16 CFR § 1304.1 - Scope and application.
(a) In this part 1304 the Consumer Product Safety Commission declares that consumer patching compounds containing intentionally-added respirable freeform asbestos in such a manner that the asbestos fibers can become airborne under reasonably foreseeable conditions of use, are banned hazardous products under sections 8 and 9 of the Consumer Product Safety Act (CPSA) (15 U.S.C. 2057 and 2058). This ban applies to patching compounds which are (1) used to cover, seal or mask cracks, joints, holes and similar openings in the trim, walls, ceiling, etc. of building interiors, which after drying are sanded to a smooth finish and (2) are produced and distributed for sale to or for the personal use, consumption or enjoyment of a consumer in or around a permanent or temporary household or residence, a school, in recreation or otherwise.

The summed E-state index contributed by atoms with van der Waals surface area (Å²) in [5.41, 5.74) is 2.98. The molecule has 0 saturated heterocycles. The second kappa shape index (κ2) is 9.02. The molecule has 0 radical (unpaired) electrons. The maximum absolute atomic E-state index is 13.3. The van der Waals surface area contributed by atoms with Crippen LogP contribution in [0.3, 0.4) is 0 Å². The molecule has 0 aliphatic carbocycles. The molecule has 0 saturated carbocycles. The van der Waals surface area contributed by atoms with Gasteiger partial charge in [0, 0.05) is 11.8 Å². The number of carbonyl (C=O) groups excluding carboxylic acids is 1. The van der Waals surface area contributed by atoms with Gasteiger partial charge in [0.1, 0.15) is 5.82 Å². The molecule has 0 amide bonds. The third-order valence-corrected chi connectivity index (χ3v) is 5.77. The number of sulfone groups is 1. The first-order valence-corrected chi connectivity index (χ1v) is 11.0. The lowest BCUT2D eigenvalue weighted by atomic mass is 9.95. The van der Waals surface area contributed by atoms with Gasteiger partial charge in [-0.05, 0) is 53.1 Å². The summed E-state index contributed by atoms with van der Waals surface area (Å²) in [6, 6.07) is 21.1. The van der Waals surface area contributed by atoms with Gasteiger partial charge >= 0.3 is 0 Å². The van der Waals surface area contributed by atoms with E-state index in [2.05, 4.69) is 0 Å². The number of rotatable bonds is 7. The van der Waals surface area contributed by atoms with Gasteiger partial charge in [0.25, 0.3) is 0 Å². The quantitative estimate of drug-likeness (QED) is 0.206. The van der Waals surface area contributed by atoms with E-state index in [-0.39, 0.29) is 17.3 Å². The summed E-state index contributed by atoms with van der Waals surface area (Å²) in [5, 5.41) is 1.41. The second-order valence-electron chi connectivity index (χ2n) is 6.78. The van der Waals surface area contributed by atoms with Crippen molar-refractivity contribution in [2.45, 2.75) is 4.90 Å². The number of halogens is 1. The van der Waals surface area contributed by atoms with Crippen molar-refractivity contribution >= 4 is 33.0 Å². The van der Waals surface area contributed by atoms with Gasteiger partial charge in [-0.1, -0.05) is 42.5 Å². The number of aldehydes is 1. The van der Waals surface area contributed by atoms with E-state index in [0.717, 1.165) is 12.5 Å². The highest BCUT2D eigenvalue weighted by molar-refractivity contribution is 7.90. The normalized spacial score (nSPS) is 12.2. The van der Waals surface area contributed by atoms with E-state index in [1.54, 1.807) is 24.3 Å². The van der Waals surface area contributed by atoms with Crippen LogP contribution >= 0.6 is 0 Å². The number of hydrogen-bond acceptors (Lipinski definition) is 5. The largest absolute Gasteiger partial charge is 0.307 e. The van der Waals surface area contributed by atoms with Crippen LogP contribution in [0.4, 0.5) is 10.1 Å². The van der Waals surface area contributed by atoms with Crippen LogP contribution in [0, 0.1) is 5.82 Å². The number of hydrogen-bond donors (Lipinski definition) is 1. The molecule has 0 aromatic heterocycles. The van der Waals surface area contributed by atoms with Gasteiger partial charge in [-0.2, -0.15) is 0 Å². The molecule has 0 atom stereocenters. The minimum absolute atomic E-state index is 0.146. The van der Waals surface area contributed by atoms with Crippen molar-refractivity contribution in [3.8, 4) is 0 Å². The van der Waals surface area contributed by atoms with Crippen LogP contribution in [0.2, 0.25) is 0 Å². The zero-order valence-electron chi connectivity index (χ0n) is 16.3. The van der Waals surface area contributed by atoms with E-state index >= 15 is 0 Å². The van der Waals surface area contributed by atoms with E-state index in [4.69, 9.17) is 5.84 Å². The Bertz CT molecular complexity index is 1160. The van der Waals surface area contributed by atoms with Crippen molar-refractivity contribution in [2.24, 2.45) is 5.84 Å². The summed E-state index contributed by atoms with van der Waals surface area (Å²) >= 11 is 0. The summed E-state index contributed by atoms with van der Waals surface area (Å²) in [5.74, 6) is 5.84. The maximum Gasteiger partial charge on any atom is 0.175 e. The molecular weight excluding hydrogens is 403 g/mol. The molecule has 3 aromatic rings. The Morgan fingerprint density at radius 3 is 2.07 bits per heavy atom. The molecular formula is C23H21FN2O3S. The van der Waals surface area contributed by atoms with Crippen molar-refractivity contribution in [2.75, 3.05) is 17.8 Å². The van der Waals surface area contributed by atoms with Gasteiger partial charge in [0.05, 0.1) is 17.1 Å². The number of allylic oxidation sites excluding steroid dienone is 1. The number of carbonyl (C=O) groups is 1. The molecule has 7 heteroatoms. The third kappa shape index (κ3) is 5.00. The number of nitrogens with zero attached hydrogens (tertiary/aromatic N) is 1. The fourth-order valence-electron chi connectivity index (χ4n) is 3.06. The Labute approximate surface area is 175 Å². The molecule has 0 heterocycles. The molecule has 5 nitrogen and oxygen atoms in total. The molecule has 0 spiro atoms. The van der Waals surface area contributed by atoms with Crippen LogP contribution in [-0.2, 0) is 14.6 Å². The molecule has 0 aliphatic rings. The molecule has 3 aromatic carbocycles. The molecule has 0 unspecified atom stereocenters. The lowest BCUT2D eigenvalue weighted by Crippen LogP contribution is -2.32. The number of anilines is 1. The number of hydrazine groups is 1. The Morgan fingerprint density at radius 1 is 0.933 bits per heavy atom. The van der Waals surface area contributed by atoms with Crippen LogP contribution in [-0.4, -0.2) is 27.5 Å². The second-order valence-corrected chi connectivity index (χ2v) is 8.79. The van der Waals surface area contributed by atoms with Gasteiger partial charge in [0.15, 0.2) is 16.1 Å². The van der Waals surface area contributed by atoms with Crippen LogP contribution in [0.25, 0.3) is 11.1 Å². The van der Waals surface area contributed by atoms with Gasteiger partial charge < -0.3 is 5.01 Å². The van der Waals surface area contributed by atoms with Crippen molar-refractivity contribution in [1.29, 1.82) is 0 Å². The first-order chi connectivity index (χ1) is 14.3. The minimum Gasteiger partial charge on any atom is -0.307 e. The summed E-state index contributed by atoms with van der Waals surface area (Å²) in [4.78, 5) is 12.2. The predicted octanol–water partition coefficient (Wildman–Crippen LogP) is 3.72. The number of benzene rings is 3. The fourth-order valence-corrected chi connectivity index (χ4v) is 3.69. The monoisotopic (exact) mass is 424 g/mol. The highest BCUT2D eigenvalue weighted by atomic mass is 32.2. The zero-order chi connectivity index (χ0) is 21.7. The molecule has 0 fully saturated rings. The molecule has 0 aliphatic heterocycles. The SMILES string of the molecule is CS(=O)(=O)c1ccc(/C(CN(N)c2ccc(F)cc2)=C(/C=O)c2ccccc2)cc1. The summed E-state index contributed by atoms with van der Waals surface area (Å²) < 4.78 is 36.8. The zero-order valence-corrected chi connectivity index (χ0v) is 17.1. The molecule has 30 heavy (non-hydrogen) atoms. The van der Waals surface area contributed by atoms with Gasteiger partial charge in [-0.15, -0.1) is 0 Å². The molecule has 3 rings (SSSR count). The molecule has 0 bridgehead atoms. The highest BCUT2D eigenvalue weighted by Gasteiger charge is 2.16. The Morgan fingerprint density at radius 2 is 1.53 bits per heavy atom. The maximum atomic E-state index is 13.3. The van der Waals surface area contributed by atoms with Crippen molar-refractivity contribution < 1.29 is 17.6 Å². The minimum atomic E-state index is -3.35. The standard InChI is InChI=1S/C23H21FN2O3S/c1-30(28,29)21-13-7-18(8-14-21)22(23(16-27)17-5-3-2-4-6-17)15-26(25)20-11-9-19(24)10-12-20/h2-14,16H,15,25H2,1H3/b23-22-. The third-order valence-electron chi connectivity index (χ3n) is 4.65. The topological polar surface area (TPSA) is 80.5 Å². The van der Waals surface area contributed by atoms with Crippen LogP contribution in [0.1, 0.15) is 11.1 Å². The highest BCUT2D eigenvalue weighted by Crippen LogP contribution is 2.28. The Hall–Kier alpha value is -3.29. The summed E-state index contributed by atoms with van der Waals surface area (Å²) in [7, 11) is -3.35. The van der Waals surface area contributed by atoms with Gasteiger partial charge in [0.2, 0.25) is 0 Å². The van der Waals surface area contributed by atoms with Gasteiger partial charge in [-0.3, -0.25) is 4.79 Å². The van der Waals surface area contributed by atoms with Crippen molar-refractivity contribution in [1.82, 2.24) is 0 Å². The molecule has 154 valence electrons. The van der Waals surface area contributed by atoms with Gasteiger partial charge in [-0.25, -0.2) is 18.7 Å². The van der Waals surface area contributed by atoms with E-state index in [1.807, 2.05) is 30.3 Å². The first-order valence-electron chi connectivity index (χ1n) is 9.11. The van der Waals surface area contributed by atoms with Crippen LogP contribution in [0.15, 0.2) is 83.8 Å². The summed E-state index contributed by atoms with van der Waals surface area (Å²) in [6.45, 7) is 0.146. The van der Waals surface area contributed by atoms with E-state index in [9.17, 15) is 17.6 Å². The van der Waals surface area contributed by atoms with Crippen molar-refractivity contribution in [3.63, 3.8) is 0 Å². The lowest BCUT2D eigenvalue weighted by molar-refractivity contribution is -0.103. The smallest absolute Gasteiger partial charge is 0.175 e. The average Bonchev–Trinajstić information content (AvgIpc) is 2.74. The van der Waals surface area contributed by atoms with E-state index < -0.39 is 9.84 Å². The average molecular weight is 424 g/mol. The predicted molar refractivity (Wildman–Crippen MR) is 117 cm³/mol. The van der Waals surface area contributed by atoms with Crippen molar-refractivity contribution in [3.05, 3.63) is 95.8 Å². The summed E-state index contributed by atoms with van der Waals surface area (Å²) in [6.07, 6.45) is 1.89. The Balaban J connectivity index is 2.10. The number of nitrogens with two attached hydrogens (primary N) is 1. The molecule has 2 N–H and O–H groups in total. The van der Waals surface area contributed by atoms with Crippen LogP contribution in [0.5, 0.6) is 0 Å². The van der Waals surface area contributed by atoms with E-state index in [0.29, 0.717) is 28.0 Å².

(b) The Commission has found that (1) these patching compounds are being or will be distributed in commerce; (2) that they present an unreasonable risk of injury; and (3) that no feasible consumer product safety standard under the CPSA would adequately protect the public from the unreasonable risk of injury associated with these products. This rule applies to the banned hazardous products defined in § 1304.3 and described further in § 1304.4.
(c) Only consumer products are subject to this regulation. Patching compounds which are consumer products include those which a consumer can purchase. Merely labeling a patching compound for industrial use would not exclude such articles from the ban. If the sale or use of the product by consumers is facilitated, it is subject to the ban. Patching compounds which are labeled as, marketed, and sold solely for industrial use in non-consumer environments are not subject to the ban. In addition to those products which can be sold directly to consumers, the ban applies to patching compounds containing respirable free-form asbestos which are used in residences, schools, hospitals, public buildings or other areas where consumers have customary access.